Menopause leads to many changes throughout the body. Although a natural and unavoidable process, the ways in which menopausal symptoms affect all body systems can be frustrating. Although it is impossible to avoid menopause entirely, there are ways to reduce the impact of some symptoms, including fragile and brittle nails.
The skin and related structures comprise 16% of the human body mass.
Estrogen contributes to skin and nail health.
Reduced estrogen levels may contribute to dehydration.
Diet and nail care may help protect dry and brittle nails.
What causes fragile, brittle nails during menopause?
Studies suggest estrogen plays a significant role in keeping skin, including your nails, looking youthful and vibrant. Estrogen levels affect the production of epidermal keratinocytes, a major cell type found in the outer layer of your skin. Keratinocytes make keratin, the protein that is a crucial component of your hair, skin, and your nails.
When you enter menopause, your estrogen levels begin to decline. This has an impact on keratin and other cells and proteins that contribute to skin and hair production. As noted above, nails are made from layers of keratin. With declining estrogen production, the number of epidermal keratinocytes in your body also decreases. This can lead to dry, brittle nails and other skin conditions related to dryness, dullness, and flaky, patchy skin.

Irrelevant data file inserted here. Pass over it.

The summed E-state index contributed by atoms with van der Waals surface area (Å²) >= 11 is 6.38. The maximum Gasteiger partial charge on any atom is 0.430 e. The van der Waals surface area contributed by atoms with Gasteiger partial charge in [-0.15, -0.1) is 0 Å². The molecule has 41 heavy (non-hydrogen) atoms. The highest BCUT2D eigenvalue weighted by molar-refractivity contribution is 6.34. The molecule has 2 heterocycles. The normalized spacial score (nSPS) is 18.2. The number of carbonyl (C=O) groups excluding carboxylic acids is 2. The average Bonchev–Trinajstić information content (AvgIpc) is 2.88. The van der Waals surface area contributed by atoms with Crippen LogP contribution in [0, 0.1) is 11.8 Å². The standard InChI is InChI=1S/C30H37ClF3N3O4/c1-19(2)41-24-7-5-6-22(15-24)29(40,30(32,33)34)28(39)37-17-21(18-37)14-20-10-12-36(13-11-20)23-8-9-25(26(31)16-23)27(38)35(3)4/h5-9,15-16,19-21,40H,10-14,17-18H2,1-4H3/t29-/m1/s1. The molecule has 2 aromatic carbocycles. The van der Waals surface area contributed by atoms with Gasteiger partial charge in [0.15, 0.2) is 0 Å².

Reduced estrogen levels also affect the skin's ability to retain water, which can lead to dehydration. You may notice that your skin feels more sensitive or is more prone to irritation and itchiness. Some women may also experience rashes during menopause related to drier skin. Weak and brittle nails also occur due to reduced moisture. Because of menopausal dehydration, your nails that were formerly strong and quick to grow now break and tear more easily.
How to take care of your nails during menopause:
Changes to the quality and texture of your nails are an unexpected side effect of menopause. Although you may not be able to prevent the changes in your body that may cause brittle nails, there are several options for taking care of your nails during the transitional phases of your life.
Hydration affects the health of all parts of your body. Perhaps you have experienced dehydration signs and symptoms, such as:
- Increased thirst
- Dry mouth
- Dark-colored urine
- Dry skin
- Infrequent urination (fewer than three or four times daily)
- Dry mouth, lips, and eyes
Daily, strive to drink between half an ounce and an ounce of water for each pound you weigh. For example, if you weigh 150 pounds, then strive for 75 to 150 ounces of water daily. Milk also offers a variety of nutrients and hydration properties.
Examples of fruits and vegetables that boost hydration include:
You may need more hydration if you live in a warm climate or spend time in the sun.
Regularly applying a high-quality moisturizer can help keep your hands soft and avoid dryness. Research ingredients and select a moisturizer free from harsh chemicals that can worsen dryness or cause irritation.
Eat a healthy diet
A healthy diet is essential to your body for many reasons, and certain foods contain vital nutrients that help with nail growth. For example:
- Seafood. These contain zinc, vital to nail growth.
- Eggs. These contain proteins that can improve nail strength.